Ingeborg Bachmann’s Stay (a poem)


Ingeborg Bachmann (Austrian poet) 25 June 1926 – 17 October 1973


by Ingeborg Bachmann

“Now the journey is ending,
the wind is losing heart.
Into your hands it’s falling,
a rickety house of cards.

The cards are backed with pictures
displaying all the world.
You’ve stacked up all the images
and shuffled them with words.

And how profound the playing
that once again begins!
Stay, the card you’re drawing
is the only world you’ll win.”

I came across this poem by the renowned female poet last night and it struck a chord with me.

Play with whatever hand you are dealt in this life.  It is yours alone.   The good cards are your strength and talents.  The bad cards symbolize where your weaknesses reside.  You can use them all  foolishly or wisely.   You can waste talents.  You can overcome difficulties.

The choice is yours.

Play the game!

What does the poem mean to you?

And the original:  Bleib

“Die Fahrten gehn zu Ende,

der Fahrtenwind bleibt aus.

Es fällt dir in die Hände

ein leichtes Kartenhaus.

Die Karten sind bebildert

und zeigen jeden Ort.

Du hast die Welt geschildert

und mischst sie mit dem Wort.

Profundum der Partien,

die dann im Gange sind!

Bleib, um das Blatt zu ziehen,

mit dem man sie gewinnt.”

Published in: on October 25, 2010 at 3:21 pm  Comments (11)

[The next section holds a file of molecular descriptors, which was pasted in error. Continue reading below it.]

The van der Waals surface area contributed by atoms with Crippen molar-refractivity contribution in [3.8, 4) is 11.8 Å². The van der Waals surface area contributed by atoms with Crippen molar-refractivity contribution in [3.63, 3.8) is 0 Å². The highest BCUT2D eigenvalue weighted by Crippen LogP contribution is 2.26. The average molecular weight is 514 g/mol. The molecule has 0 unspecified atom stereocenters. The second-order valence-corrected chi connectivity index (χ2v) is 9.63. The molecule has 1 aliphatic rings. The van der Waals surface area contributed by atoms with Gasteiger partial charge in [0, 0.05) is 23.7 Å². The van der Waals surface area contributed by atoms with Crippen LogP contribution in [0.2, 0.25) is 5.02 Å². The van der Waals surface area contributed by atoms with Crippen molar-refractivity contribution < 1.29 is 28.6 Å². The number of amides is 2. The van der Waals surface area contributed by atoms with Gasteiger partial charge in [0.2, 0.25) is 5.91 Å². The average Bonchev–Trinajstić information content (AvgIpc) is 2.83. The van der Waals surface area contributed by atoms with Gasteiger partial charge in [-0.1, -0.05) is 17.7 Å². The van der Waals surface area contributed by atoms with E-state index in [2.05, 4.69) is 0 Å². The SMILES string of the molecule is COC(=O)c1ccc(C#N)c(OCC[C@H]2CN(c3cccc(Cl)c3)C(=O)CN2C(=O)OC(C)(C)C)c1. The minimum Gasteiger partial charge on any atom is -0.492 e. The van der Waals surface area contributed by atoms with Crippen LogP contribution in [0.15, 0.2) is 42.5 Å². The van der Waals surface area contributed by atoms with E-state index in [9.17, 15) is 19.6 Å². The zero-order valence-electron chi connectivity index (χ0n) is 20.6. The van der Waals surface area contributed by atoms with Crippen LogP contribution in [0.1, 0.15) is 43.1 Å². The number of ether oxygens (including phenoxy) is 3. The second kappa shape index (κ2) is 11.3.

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11 CommentsLeave a comment

  1. It does have a very determinist thing going, doesn’t it?

    “Stay, the card you’re drawing/ is the only world you’ll win.”

    There’s something about that image I just really like.

  2. This could have even been about Tarot cards, drawing a “world” card, cards backed with pictures… 😉 You knew I could tie this to Tarot somehow, right?

  3. Heya Amy,

    I see it as a mix of determinism and free will. There’s the hand given to you at birth (that you can’t change), but you can use the hand anyway you want. (free will)

    Glad you like the image. 🙂

  4. Hiya DD,

    hee hee! You-tarot? Never! 😉

    Actually, I also thought of the tarot!

  5. Arn’t the playing Solitare and hoping to draw the right card to win 😛

  6. Hi there Chazz,

    Ah…Solitaire is another interesting way of looking at it.

    I’m really enjoying the different interpretations of the poem. 🙂

  7. Mm, beautiful. I see it as don’t keep looking for that other life; this one here and now in front of you, the one you’ve breathed in, this is it. Your one and only.

    Love it 🙂

  8. But it also has a murmur of death in it. Looking back at the moments and seeing the real life you’ve lived. To me 🙂

  9. I love this poem. I agree with the comment that it has a murmur of death to it … a sense that time is so fleeting so embrace the hand of cards you have now … Very touching! I did not know this poet and thank you for the introduction!

  10. Hey Sput,

    That’s an interesting take on it. So glad you liked it! 🙂

  11. Hi Kelly,

    I like how you put that: “a sense that time is so fleeting so embrace the hand of cards you have now”.

    Glad you also liked the poem. I just discovered her the night I posted it. I was on a search for poets I had not yet discovered. 🙂

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